Sunday, March 30, 2014

What Every Aspiring Photographer Should Know

The following is a blog from a friend of mine on Deviant Art.  Just thought I'd share it with you.  
Here is the link to the blog:!What-Every-Aspiring-Photographer-Should-KnowStill/cja0/3

These are my thoughts, nothing more and nothing less.

I get asked all the time, during workshops, in e-mails, in private messages, what words of wisdom I would give to a new and aspiring photographer. 

Here’s my answer. 
  • Style is a voice, not a prop or an action. If you can buy it, borrow it, download it, or steal it, it is not a style. Don’t look outward for your style; look inward.
  • Know your stuff. Luck is a nice thing, but a terrifying thing to rely on. It’s like money; you only have it when you don’t need it.
  • Never apologize for your own sense of beauty. Nobody can tell you what you should love. Do what you do brazenly and unapologetically. You cannot build your sense of aesthetics on a consensus.
  • Say no. Say it often. It may be difficult, but you owe it to yourself and your clients. Turn down jobs that don’t fit you, say no to overbooking yourself. You are no good to anyone when you’re stressed and anxious.
  • Learn to say “I’m a photographer” out loud with a straight face. If you can’t say it and believe it, you can’t expect anyone else to, either.
  • You cannot specialize in everything.
  • You don’t have to go into business just because people tell you you should! And you don’t have to be full time and making an executive income to be successful. If you decide you want to be in business, set your limits before you begin.
  • Know your style before you hang out your shingle. If you don’t, your clients will dictate your style to you. That makes you nothing more than a picture taker. Changing your style later will force you to start all over again, and that’s tough.
  • Accept critique, but don’t apply it blindly. Just because someone said it does not make it so. Critiques are opinions, nothing more. Consider the advice, consider the perspective of the advice giver, consider your style and what you want to convey in your work. Implement only what makes sense to implement. That doesn’t not make you ungrateful, it makes you independent.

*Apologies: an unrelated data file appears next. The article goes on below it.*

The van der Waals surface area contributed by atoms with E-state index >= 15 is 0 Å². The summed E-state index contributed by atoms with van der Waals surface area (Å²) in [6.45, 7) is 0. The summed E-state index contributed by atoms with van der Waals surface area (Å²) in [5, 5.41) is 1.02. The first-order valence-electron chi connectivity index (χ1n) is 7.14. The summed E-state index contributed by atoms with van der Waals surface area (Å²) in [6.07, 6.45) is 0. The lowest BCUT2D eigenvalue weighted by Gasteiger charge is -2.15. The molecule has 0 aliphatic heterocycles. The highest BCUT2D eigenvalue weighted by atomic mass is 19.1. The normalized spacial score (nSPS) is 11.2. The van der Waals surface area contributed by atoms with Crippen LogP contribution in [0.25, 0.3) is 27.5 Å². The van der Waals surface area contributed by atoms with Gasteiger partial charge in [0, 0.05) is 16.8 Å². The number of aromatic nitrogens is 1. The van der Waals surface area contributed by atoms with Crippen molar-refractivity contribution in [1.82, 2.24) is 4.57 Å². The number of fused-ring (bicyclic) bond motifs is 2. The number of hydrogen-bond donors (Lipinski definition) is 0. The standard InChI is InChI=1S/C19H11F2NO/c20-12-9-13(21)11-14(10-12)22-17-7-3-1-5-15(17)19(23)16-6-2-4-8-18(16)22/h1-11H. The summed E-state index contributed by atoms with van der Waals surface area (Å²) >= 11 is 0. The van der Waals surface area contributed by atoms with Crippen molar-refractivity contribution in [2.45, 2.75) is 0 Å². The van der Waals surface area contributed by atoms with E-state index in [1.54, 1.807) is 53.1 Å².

• Leave room for yourself to grow and evolve. It may seem like a good idea to call your business “Precious Chubby Tootsies”….but what happens when you decide you love to photograph seniors? Or boudoir?
  • Remember that if your work looks like everyone else’s, there’s no reason for a client to book you instead of someone else. Unless you’re cheaper. And nobody wants to be known as “the cheaper photographer."
  • Gimmicks and merchandise will come and go, but honest photography is never outdated.
  • It’s easier to focus on buying that next piece of equipment than it is to accept that you should be able to create great work with what you've got. Buying stuff is a convenient and expensive distraction. You need a decent camera, a decent lens, and a light meter. Until you can use those tools consistently and masterfully, don’t spend another dime. Spend money on equipment ONLY when you've outgrown your current equipment and you’re being limited by it. There are no magic bullets.
  • Learn that people photography is about people, not about photography. Great portraits are a side effect of a strong human connection.
  • Never forget why you started taking pictures in the first place. Excellent technique is a great tool, but a terrible end product. The best thing your technique can do is not call attention to itself. Never let your technique upstage your subject.
  • Never compare your journey with someone else’s. It’s a marathon with no finish line. Someone else may start out faster than you, may seem to progress more quickly than you, but every runner has his own pace. Your journey is your journey, not a competition. You will never “arrive”. No one ever does.
  • Embrace frustration. It pushes you to learn and grow, broadens your horizons, and lights a fire under you when your work has gone cold. Nothing is more dangerous to an artist than complacency.

 - CJ

Saturday, March 29, 2014

Abstract Expressionism Assignment due Friday April 4th at 9 am

Create 6 (six) 8x12 images employing the spirit of abstract impressionism.

Due: Friday, April 4, 2014 at 9 a.m. on your blog.